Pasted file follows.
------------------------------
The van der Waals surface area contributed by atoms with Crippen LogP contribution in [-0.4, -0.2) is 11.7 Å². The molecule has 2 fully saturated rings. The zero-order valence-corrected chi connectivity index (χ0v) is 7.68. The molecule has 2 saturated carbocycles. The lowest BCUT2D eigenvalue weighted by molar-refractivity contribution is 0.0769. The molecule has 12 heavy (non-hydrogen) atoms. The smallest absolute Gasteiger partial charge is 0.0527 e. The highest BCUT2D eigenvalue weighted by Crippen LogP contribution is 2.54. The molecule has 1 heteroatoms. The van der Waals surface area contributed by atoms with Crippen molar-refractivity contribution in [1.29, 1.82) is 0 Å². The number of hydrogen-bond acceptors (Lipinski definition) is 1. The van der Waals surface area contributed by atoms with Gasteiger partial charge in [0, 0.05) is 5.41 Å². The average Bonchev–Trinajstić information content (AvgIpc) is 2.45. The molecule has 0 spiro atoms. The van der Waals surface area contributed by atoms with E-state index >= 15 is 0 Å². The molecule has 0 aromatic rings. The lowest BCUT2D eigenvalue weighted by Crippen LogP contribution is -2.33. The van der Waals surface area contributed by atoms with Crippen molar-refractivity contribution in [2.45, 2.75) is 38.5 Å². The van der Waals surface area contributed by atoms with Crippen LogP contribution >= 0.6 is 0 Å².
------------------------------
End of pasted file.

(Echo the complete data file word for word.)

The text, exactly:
The van der Waals surface area contributed by atoms with Crippen LogP contribution in [-0.4, -0.2) is 11.7 Å². The molecule has 2 fully saturated rings. The zero-order valence-corrected chi connectivity index (χ0v) is 7.68. The molecule has 2 saturated carbocycles. The lowest BCUT2D eigenvalue weighted by molar-refractivity contribution is 0.0769. The molecule has 12 heavy (non-hydrogen) atoms. The smallest absolute Gasteiger partial charge is 0.0527 e. The highest BCUT2D eigenvalue weighted by Crippen LogP contribution is 2.54. The molecule has 1 heteroatoms. The van der Waals surface area contributed by atoms with Crippen molar-refractivity contribution in [1.29, 1.82) is 0 Å². The number of hydrogen-bond acceptors (Lipinski definition) is 1. The van der Waals surface area contributed by atoms with Gasteiger partial charge in [0, 0.05) is 5.41 Å². The average Bonchev–Trinajstić information content (AvgIpc) is 2.45. The molecule has 0 spiro atoms. The van der Waals surface area contributed by atoms with E-state index >= 15 is 0 Å². The molecule has 0 aromatic rings. The lowest BCUT2D eigenvalue weighted by Crippen LogP contribution is -2.33. The van der Waals surface area contributed by atoms with Crippen molar-refractivity contribution in [2.45, 2.75) is 38.5 Å². The van der Waals surface area contributed by atoms with Crippen LogP contribution >= 0.6 is 0 Å².